Sunday morning saw thick fog hiding my street when I woke early. I hate driving in fog, even short distances, and hate fishing in it even more. I went back to sleep. When I did leave my pit the fog was lifting. There was still a frost on the grass which didn't encourage me to get the tackle together. I did some work. The urge was too much to resist and an early lunch was had, the flask half filled and the tackle chucked in the car. By quarter to one I was fishing in bright sunshine on a drain that had been pumped down a good six inches.

The 3500Bs looked the part. I took the rod rigged with the dodgy spool of line and cast a 2oz lead as far as I could. Then I walked the other way to reveal the offending loop. I walked a long way. There's far more line on the reel than I'll ever need in any normal piking situation. It's not like I'll be using the reels for distance fishing, I have other reels for that. I made a mental note to mark my spools with some bright orange braid at something like 100yds, or maybe less, so I only top them up with the minimum required in future. When I did reach the loop it turned out not to be a loop at all. It was an untrimmed tag end where I'd joined the fresh line to the old I had left on as backing. I wound the line back on after trimming things as they should have been trimmed in the first place.

There wasn't much flow to contend with so fishing the far margin was easily done. As has become my habit I moved the baits around, moved back towards the car, and generally tried to make something happen. It turned more than pleasant when the light but cool breeze abated. The sky was cloudless and the sun bright. I got the binoculars out and watched four species of finch feeding on alder seeds. One bird was a greenfinch. Previously common they are in a noticeable decline around here. I haven't seen one in my garden for months while they used to be the primary devourers of the hempseed I put in one of my feeders.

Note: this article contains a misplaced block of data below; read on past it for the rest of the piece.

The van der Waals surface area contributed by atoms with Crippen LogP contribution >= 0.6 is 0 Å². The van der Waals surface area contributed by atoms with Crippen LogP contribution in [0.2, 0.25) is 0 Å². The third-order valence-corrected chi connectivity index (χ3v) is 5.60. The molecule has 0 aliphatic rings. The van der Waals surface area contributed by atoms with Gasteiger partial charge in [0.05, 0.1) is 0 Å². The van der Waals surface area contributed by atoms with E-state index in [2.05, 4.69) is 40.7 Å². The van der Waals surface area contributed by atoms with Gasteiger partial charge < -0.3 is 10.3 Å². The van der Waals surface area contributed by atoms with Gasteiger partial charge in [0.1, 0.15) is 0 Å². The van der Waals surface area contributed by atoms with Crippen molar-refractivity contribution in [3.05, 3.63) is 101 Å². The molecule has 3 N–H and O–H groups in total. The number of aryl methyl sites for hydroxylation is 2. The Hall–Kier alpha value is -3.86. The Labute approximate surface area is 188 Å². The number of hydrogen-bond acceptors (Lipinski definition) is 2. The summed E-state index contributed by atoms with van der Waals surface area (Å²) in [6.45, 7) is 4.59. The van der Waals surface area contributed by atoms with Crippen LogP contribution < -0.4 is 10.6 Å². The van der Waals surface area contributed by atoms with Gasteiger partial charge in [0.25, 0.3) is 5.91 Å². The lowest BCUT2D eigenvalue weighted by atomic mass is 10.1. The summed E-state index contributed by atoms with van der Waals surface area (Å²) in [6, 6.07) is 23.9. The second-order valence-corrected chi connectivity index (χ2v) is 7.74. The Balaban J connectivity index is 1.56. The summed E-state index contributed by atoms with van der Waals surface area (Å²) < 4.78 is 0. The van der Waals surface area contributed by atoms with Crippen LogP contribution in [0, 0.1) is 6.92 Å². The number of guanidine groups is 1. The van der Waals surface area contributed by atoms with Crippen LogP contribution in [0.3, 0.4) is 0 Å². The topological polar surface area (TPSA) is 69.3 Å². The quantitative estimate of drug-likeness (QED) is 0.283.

I had a spot in mind to spend the last hour in, and the paternostered smelt was positioned more or less directly across from where I was sitting the two float legered baits to my right. I'd not been in place more than twenty-five minutes when the bobbin on the paternoster rod dropped back slightly and commenced twitching. There was no wind so it had to be a fish. I like to place my chair back from the edge so as to reduce the chances of me sky-lining and spooking fish in the shallow water. This means I can't always see my floats if the flat bank is above the water level. This was such and instance. When I stood up I saw the float had moved out from the bank and was coming towards me. I grabbed the landing net and pulled the line free from the clip when I got to the rod.

Remembering my cock-up last time out I made sure I would get a good angle on the fish before winding down. I tried to be as stealthy as possible getting down the ban at such close proximity to the fish in and readied myself to make the strike. At which point the bait was dropped. Maybe I'd been too clumsy and the pike had sensed my presence. The bait was only lightly marked, so I'm telling myself it was one of the multitude of three pounders. What had surprised me was that the smelt had been taken at all. It was far from cucumber smelling. I've never done much on smelts but they have worked better for me when smelling strongly of cucumber. You never can tell. By now the sun had set and the air temperature taken a rapid tumble. I fished on until dark without further action materialising.

The trudge back to my car was less than comfortable. Having got fed up of my leaky boots I'd remembered the Baffin's I bought a couple of cold winters ago. They'd keep my feet dry and warm. I'd forgotten how little support they give my ankles. The walk out had been bad enough, but on the way back my ankles were aching from the time spent moving rods and swims, and worse still one of my socks was migrating off my foot. I'm sure the Baffin boots are great for keeping feet warm for  people sat on skidoos in the Canadian Arctic. They're bloody useless if you want to walk any distance in them. I'm going to have to find some decent boots soon. Why is it that when something perfect comes on the market, like those Chiruca Canada boots, it gets discontinued and replaced by something inferior? It drives me nuts.